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The light intensified. It insisted. I began to count some blessings. One: the Ninja was outside the window. Two: no infants have fallen through the railing so far. Three: I had some stitches snipped yesterday by a doctor with nimble fingers, after a successful operation. Four: I actually feel pretty good. Five: the beloved occupants of the house are still sleeping peacefully. It might be time to put a dab or two of Hammerite on Tom Hoare’s handiwork and maybe get another thirty eight years out of it.

Ah found mah thriyell on Blueberry Hiyell

On Bluebery Hiyell, when Ah found you…

Good ol’ Fats Domino.

 

Proposal for the Inclusion of Skerries on the Ancient East Trail.

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The ‘Bishop Window.’

Sent by Pope Celestine in 432 A.D. Patrick arrived with some few companions, at the island that still bears his name, close to the picturesque town of Skerries in Fingal. This was his first landfall on his return to Ireland, where he had once laboured as a child slave, tending sheep on the Hill of Slemish. He came to convert to Christianity, the people who had once captured him from his home in Roman Britain. The magnanimity and courage of this man, whose community had long been ravaged by Irish raiders, is astounding to contemplate. His earlier experience of Ireland had been one of suffering and loneliness. He survived by dint of faith in God and determination to escape. He returned as a bishop of the Roman church, not to exact revenge but to change Ireland forever. Wherever the Irish have settled around the world, the name of Patrick is honoured and venerated as the Apostle of Ireland. His mission began in Skerries.

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Of the many legends that grew up around the story of Patrick, the first one began here. The imprint of his foot can be seen in the rock at Red Island where he first stepped ashore to begin his work. A more colourful version is that he leapt in fury from his island, to challenge the Skerries people over the theft of his goat. Such was the force of his anger that his foot sank into the rock on impact. He was too late. The goat had been killed and eaten by the Skerries people. The thieves denied their guilt and all knowledge of the goat, whereupon the animal inside them bleated loudly, giving the game away.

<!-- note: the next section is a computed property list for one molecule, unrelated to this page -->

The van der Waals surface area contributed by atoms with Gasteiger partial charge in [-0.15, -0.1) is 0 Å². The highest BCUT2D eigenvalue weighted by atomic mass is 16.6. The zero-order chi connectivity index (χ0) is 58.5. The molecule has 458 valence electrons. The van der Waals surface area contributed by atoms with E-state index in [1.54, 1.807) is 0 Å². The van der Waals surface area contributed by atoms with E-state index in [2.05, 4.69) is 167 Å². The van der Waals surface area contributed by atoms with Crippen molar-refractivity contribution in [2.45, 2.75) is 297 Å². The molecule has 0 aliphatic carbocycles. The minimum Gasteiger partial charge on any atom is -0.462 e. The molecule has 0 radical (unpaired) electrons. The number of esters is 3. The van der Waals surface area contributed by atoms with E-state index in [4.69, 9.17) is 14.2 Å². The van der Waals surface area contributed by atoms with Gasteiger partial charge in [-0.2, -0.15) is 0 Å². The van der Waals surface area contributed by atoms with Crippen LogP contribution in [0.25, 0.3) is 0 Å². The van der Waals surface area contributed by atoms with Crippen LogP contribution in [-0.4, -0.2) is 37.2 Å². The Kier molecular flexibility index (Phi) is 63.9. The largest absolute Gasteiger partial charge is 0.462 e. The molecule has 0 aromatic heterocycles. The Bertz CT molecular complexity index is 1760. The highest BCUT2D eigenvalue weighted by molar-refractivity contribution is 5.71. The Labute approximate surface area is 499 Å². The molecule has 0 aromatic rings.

This episode was a source of embarrassment to Skerries people for sixteen hundred years. The taunt “Skerry Goats” caused many an altercation with neighbouring villages over the centuries. In 1988 a plaque depicting the goat was placed on Saint Patrick’s Church in Skerries, by way of restitution to the saint for the theft and in recognition that the goat has become a much loved symbol of the town and its societies and clubs.

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Everything that was ours, was restored to us because of God and our invaluable friends.

Scholars maintain that the influence of the island church remained strong after Patrick’s time,despite it having been the likeliest location of the first Viking raid in 798 A.D. Saint Malachy convened a major synod on the island in 1148 A.D. to discuss re-integration of the Irish church with the Roman system of discipline and organisation. In the thirteenth century the monks moved to the mainland and rebuilt their monastery at Holmpatrick, beside the present Holmpatrick Church. An Ogham stone commemorates Peter Mann, the last abbot at the time of the Reformation and destruction of the monasteries.